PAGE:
March 10, 2022
Bitcoin and other cryptocurrencies enjoyed an 8 percent jump in value Wednesday following President Joe Biden’s signing of a six-part executive order designed to protect U.S. consumers, investors and businesses, foster global financial stability and mitigate the national security risks presented by the illicit use of digital assets. The Executive Order also seeks to reinforce U.S. leadership in the global financial system, promote a more equitable financial system and encourage technological development and responsible use of digital assets. Perhaps most surprisingly, the order also prioritizes exploring a U.S. Central Bank Digital Currency (CBDC).
The result of such analysis may be to issue a United States CBDC, should it be “deemed in the national interest.” The challenge of centralizing a currency that by definition is decentralized appears formidable, and a lively regulatory debate can be expected to ensue.
The order “encourages the Federal Reserve to continue its research, development, and assessment efforts for a U.S. CBDC, including development of a plan for broader U.S. Government action in support of their work. This effort prioritizes U.S. participation in multi-country experimentation, and ensures U.S. leadership internationally to promote CBDC development that is consistent with U.S. priorities and democratic values,” says the administration’s accompanying fact sheet.
“Biden’s executive order attempts to address the lack of a framework for the development of cryptocurrencies in the U.S., which critics say could leave the country’s industry behind the rest of the world,” CNBC writes.
While Bitcoin began trading higher, at $42,118.73, at 6:00 a.m. ET on Wednesday, by 5:30 p.m. it began dropping, to about $39,300, according to CoinMarketCap.
“Other cryptocurrencies including ether were also sharply higher,” CNBC observed, concluding that “the executive order appears to be broadly welcomed by the cryptocurrency industry and investors.” When treasury secretary Janet Yellen issued a statement ahead of the order’s publication, Gemini cryptocurrency exchange co-founder Cameron Winklevoss, “called the executive order a ‘constructive approach to thoughtful crypto regulation,’” CNBC writes.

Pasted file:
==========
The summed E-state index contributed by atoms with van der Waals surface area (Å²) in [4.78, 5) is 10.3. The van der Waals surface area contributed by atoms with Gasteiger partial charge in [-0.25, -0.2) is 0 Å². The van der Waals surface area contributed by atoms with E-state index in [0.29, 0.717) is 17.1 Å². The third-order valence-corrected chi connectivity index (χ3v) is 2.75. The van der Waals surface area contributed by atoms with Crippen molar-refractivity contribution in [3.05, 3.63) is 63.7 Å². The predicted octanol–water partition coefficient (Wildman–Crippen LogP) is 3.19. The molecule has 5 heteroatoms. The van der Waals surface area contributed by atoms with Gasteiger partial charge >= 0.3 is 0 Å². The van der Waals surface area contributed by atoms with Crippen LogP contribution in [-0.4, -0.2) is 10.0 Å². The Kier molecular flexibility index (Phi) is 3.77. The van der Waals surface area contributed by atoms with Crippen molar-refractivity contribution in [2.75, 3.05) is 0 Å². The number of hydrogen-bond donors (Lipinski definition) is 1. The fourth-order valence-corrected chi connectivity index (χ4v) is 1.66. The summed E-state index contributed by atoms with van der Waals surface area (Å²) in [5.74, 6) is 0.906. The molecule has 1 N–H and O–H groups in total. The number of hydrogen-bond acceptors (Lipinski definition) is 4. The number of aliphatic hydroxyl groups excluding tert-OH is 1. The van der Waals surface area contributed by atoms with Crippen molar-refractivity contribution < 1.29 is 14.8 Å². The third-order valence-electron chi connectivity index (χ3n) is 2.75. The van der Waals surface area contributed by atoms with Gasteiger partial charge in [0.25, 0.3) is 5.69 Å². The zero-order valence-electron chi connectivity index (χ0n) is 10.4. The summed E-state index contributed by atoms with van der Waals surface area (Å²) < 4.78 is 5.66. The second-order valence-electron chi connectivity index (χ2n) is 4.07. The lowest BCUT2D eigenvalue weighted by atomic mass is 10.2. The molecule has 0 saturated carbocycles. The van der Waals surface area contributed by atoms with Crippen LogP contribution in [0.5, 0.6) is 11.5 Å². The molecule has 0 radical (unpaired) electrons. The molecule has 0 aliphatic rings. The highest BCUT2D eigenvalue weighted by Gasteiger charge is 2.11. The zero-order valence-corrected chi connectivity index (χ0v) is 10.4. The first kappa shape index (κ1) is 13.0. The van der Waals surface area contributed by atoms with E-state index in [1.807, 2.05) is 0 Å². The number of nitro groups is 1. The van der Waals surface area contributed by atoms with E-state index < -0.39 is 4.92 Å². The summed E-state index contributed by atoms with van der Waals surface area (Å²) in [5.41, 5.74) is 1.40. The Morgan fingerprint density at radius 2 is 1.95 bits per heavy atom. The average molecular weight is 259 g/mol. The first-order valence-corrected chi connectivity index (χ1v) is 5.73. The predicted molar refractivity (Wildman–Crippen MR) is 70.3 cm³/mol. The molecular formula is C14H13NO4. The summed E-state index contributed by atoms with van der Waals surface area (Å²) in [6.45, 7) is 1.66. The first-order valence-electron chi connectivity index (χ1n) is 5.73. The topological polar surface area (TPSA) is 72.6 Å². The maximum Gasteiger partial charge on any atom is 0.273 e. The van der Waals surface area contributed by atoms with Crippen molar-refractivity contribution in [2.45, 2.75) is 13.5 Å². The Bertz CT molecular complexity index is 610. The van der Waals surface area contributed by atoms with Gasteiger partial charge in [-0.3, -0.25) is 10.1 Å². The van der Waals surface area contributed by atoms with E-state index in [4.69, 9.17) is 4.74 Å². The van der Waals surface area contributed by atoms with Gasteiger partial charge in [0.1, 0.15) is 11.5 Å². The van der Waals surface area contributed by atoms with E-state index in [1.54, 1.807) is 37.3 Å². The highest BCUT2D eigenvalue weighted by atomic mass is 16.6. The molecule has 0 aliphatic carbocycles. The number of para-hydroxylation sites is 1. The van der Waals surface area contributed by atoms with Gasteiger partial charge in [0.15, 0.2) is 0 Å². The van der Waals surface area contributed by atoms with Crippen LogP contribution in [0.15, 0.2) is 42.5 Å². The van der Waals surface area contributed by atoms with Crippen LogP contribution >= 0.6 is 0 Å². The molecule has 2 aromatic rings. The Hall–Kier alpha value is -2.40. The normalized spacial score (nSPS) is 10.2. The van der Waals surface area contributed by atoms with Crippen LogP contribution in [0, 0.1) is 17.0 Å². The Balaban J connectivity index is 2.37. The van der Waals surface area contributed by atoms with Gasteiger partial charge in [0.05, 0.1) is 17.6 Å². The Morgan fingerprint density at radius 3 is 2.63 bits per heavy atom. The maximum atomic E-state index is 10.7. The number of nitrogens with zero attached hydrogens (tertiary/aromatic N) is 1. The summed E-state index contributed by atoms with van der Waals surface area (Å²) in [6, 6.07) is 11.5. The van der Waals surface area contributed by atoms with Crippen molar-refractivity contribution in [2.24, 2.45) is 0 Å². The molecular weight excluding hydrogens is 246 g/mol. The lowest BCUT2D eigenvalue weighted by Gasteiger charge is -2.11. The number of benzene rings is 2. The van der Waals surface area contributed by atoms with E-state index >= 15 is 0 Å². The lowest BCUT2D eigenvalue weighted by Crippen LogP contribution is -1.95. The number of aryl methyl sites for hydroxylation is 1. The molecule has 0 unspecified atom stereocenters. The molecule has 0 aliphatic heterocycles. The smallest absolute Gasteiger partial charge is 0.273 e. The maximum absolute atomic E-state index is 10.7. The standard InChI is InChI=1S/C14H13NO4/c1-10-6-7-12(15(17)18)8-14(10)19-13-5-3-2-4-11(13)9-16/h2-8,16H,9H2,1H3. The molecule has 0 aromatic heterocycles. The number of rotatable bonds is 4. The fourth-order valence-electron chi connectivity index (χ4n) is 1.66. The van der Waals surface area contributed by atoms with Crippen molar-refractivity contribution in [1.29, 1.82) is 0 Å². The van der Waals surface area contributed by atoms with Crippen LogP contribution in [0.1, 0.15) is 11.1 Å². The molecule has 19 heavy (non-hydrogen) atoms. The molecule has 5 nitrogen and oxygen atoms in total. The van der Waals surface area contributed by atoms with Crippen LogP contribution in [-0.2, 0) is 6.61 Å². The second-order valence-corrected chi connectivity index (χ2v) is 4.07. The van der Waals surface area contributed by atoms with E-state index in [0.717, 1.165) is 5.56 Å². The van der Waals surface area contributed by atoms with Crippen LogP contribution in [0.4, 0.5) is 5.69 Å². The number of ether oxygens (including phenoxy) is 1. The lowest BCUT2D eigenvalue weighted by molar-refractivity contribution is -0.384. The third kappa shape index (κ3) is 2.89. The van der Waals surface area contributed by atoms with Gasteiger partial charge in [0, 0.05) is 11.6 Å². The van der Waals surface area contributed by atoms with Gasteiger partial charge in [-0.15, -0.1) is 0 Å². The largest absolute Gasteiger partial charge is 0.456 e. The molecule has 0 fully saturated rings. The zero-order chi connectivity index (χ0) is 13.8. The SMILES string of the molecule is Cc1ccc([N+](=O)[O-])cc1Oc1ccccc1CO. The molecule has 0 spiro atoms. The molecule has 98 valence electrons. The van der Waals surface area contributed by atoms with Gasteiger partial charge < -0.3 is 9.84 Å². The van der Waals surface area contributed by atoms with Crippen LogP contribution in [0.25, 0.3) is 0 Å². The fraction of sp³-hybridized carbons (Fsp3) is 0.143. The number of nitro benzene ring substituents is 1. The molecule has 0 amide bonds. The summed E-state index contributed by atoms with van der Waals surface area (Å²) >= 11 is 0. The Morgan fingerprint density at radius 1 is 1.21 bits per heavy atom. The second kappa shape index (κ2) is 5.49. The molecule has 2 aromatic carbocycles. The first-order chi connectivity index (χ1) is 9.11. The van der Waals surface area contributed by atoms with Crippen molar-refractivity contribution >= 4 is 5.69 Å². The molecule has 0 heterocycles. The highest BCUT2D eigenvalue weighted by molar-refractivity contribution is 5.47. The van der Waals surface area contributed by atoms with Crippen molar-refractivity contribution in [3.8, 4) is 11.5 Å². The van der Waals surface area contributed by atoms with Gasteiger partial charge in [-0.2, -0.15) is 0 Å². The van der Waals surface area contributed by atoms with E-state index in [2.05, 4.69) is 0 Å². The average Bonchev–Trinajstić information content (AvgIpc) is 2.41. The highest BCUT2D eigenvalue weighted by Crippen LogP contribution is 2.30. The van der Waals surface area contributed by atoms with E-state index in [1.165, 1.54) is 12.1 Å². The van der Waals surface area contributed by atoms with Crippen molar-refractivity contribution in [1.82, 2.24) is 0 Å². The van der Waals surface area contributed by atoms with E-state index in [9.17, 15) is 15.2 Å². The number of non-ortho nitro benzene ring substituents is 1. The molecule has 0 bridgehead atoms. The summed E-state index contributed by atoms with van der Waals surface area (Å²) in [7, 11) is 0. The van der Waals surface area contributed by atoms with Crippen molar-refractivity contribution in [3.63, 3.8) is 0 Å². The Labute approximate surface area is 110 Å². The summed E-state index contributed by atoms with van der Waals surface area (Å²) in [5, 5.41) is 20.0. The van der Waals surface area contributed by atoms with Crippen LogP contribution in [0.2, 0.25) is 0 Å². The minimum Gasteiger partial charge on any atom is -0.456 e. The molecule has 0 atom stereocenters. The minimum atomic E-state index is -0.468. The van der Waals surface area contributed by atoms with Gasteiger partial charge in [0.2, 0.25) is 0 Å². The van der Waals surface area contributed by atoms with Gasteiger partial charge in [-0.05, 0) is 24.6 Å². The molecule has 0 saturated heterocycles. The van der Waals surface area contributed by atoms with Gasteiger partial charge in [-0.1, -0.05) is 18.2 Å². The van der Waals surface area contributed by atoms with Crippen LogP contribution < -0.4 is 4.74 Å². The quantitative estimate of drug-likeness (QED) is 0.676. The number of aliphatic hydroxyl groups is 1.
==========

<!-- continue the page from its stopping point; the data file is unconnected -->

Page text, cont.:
Meanwhile, in an article entitled “Reality Intrudes on a Utopian Crypto Vision,” The New York Times reports on American CryptoFed, “a new kind of company spawned by the advent of cryptocurrency — one that claims, in a way, not to be a company at all. There are no owners, officers or employees, according to its stated plan. Instead, American CryptoFed is a ‘decentralized autonomous organization’ [DAO] that is supposed to be steered automatically by computer code and governed by a community of users who vote on proposals with crypto tokens.”
DAOs are referred to as “a new model for commerce, one that could democratize business enterprises and break the hold that Big Tech and other entrenched middlemen have over innovation in the information age.” However, they could also “amount to Ponzi schemes intended to do little more than bolster the value of the digital tokens they sell,” prompting regulators to swoop in “amid concern about how to protect investors in organizations that do not adopt traditional business and accounting practices.”
In November, just four months after the launch of American CryptoFed, NYT reports that “the Securities and Exchange Commission effectively shut it down, saying the enterprise was ‘materially misleading’ the public with contradictory filings that failed to disclose key information such as audited financial statements.”
How a New Digital Dollar Could Shake the U.S. Financial System, Wired, 3/10/22